Introduction: Beating Heart Candy Bowl With LED's and Arduino
I wanted to make a candy bowl for trick or treat that looked like a spooky heart was beating under the candy. I hope the younger kids find it spooky and not too scary. I’m sure the teenagers with no costume and a pillow case will not be impressed.
- An inexpensive candy bowl
- Some acrylic
- A hot glue gun
- An MP3 player with an extension cable and a splitter
- A set of powered speakers
- An Arduino and bread board
- Some LED’s, resistors, a capacitor, and a 3.5 mm audio input.
- A few bits of scrap wood.
Step 1: Cut the Shelf
I made a shelf for the candy to sit on and the electronics to set under.
- I drilled a hole for the center of the circle and inserted a small nail.
- I measured the 5” radius and made a mark in one area.
- I used string to roughly mark the circle area so I can cut away the excess in advance.
- I cut away material to the exact 5” mark.
- I attached the acrylic to some hardboard, positioned the blade where I cut away, and clamped the hardboard to the band saw table.
- I rotated the acrylic carefully to cut a good circle.
Step 2: Finish the Shelf
It fit at about the depth I was intending, but too much pressure at the edge could cause it to fall into the bowl and disturb the electronics.
- I marked where the shelf sat on the bowl
- I cut 3 pieces from some scrap wood to support the shelf.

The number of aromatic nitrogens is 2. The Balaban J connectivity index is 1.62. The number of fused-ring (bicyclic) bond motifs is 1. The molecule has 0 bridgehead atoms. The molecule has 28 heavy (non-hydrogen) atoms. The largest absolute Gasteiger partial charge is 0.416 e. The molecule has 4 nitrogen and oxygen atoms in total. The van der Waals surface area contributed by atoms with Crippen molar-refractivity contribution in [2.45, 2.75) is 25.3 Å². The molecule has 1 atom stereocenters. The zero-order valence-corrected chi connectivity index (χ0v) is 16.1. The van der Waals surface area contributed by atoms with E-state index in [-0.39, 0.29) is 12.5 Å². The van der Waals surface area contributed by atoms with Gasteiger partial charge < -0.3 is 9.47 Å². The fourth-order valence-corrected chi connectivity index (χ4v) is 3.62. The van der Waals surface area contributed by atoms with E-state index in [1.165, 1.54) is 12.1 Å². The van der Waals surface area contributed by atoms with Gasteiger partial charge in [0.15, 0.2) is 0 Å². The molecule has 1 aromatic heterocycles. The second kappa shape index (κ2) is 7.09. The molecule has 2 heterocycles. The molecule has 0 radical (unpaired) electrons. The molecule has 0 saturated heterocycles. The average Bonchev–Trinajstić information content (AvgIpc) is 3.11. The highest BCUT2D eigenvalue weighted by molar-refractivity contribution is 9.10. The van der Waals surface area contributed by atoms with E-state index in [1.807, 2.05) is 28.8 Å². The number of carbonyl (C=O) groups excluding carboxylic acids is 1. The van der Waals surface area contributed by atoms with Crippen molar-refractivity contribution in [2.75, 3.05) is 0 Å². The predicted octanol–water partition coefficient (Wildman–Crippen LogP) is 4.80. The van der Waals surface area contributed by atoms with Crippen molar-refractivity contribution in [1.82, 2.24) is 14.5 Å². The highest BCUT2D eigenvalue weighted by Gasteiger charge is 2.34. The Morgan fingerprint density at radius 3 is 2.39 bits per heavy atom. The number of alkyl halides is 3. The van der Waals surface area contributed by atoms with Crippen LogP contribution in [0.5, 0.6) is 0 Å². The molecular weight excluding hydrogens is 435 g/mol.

- This seemed to work as intended, so I painted them black and hot glued them to the sides of the bowl.
- I drilled a hole for the speaker wire.
- I removed the protective film from the acrylic and used some sandpaper to “frost” it.
Step 3: Arduino and Electronics
The Arduino can only detect positive voltages in its analog inputs. The audio signal will run between positive and negative voltages.
- To handle this we set up a “voltage divider” using two equal resistors connected in series from the Arduino +5 volt connection and ground.
- The voltage value in between the resistors is 2.5 V, as described by Ohm’s law.
- Now the audio input is applied at the point between the resistors, through a capacitor. This varies the 2.5 volts at this point.
- This is where we connect analog input A0 of the Arduino.
The Arduino uses digital outputs where it puts out values of +5 volts and 0 volts. It will turn the signal on and off at a given frequency that will give the appearance of different brightness’s. (This is called pulse width modulation. Not all output pins support it)
- I placed the 2 LED’s on digital output 3, adding a resistor in series to keep the proper voltages across the LED’s.
- The Arduino sketch (program) handles converting the analog signal to the frequency for the LED pulsing.
Step 4: Test the LED Flashing
Load the Arduino sketch (found in the zip file attached to this Instructable on page 1)
A quick test without sound had each LED showing up as a distinct point on the shelf, which spoils the illusion. After coming up with various complicated ways to diffuse the light further, I discovered that a single piece of masking tape across the 2 LED’s gave the effect I wanted very simply.
Step 5: Put It Together
- I placed a heartbeat soundtrack on the MP3 player and set it to repeat.
- I put a splitter into the output and connected one end to the audio input and the other to the speakers.
- I powered the Arduino with a 9 volt battery.
- I put the shelf on top.
Step 6: Finished
This was my first trip into the world of Arduino and electronics. Let me know in the comments if you have any other ideas about how to make this work.
You can download the Arduino sketch, Fritzing File, a wiring diagram, a schematic, and the soundtrack is available in a zip file on the first page.
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